by a homogeneuos population. Our till
able land exceeds the productive area of
Europe, Asia and Africa.
"Survey .the unfolding of great move
ments that made the America of today
possible. The ICth century yielded an in
tellectual quickening. The minds and
souls of men throbbed. The following
century created the new. commonwealth
of England, with principles that were to
permeate the New World. The 18th. cen
tury welded tho American colonies into
a Republic and set hope thrilling through
the civilised world. The 19th century ex
panded C.OOO.000 people to 80.000.000; an
Atlantic Ocean borderland into a conti
nent; a timid people into a giant Nation,
peaceful in spirit, terrible in war, the
marvel of the ages. Mulhall says, "If we
take a survey of mankind in ancient or
modern times, as regards the physical,
mechanical and intellectual force of na
tions, we find nothing to compare with
the United States."
"The details of our National history are
as suggestive of the presence of a divine
hand as tho greater movements. Strong
European nations were making moves
upon the chessboard of the world for posi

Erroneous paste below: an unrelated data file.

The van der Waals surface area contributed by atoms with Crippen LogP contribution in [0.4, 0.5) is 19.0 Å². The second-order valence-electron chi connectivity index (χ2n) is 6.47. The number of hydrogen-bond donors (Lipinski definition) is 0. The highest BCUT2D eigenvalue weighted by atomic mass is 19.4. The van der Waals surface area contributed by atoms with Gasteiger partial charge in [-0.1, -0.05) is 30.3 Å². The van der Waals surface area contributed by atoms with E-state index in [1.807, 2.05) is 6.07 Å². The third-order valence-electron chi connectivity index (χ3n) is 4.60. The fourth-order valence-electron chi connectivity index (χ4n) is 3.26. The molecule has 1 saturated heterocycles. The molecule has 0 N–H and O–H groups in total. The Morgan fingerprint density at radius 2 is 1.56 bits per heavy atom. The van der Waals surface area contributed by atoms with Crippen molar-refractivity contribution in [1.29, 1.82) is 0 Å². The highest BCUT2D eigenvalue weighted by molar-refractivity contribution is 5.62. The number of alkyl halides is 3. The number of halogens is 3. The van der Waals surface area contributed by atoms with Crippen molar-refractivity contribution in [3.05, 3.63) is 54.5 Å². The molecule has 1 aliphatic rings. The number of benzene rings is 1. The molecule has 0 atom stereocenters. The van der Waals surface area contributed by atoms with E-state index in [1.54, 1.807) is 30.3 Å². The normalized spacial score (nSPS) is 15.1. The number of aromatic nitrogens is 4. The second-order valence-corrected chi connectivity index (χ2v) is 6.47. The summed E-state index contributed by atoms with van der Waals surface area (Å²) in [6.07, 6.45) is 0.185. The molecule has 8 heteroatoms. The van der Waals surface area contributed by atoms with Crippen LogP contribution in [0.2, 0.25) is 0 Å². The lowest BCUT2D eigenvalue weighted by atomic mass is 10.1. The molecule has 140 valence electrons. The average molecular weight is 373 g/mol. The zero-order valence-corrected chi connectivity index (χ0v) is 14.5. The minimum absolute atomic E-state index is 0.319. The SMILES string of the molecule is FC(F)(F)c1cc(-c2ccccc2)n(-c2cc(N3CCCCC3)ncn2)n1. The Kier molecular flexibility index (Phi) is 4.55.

tions in America. Whaf chance had a
new nation. Just emerging from stormy
"In 1SC0. by treaty. Napoleon regained
the vast area known as the Louisiana
Territory, which had been ceded to Spain
37 years previous. Three years later,
rather than permit the possessions to fall
to England, within 12 days of the open
ing of hostilities, in a most providential
manner the area came to us. It was
then or never!
"In ISIS we exchanged Texas for Span
ish holdings, receiving Florida', a strip
across three additional states, and all
claim to the Columbia River country.
Twenty-five years later Texas returned to
us, and the treaty following the war with
Mexico gave us four additional territories,
including California. It was then or
never, for within one year gold was dis
covered and the territory would not have
"The political destiny of the area from
which Oregon, Washington and Idaho
were formed vibrated in the balances at
-Champoeg. A majority of two persons
turned the scales in our favor.
"The Divine Hand timed the Invention
of machinery for transportation and har
vesting, making it possible to utilize the
vast expanse of the continent.
"The Divine Hand guided us through the
saddest shadows that fell upon our Na
tion from 1B61 to 1SG3, when brothers for
a time forgot their relation and met in
the conflict of war. '
TO STUDY MANUAL TRAINING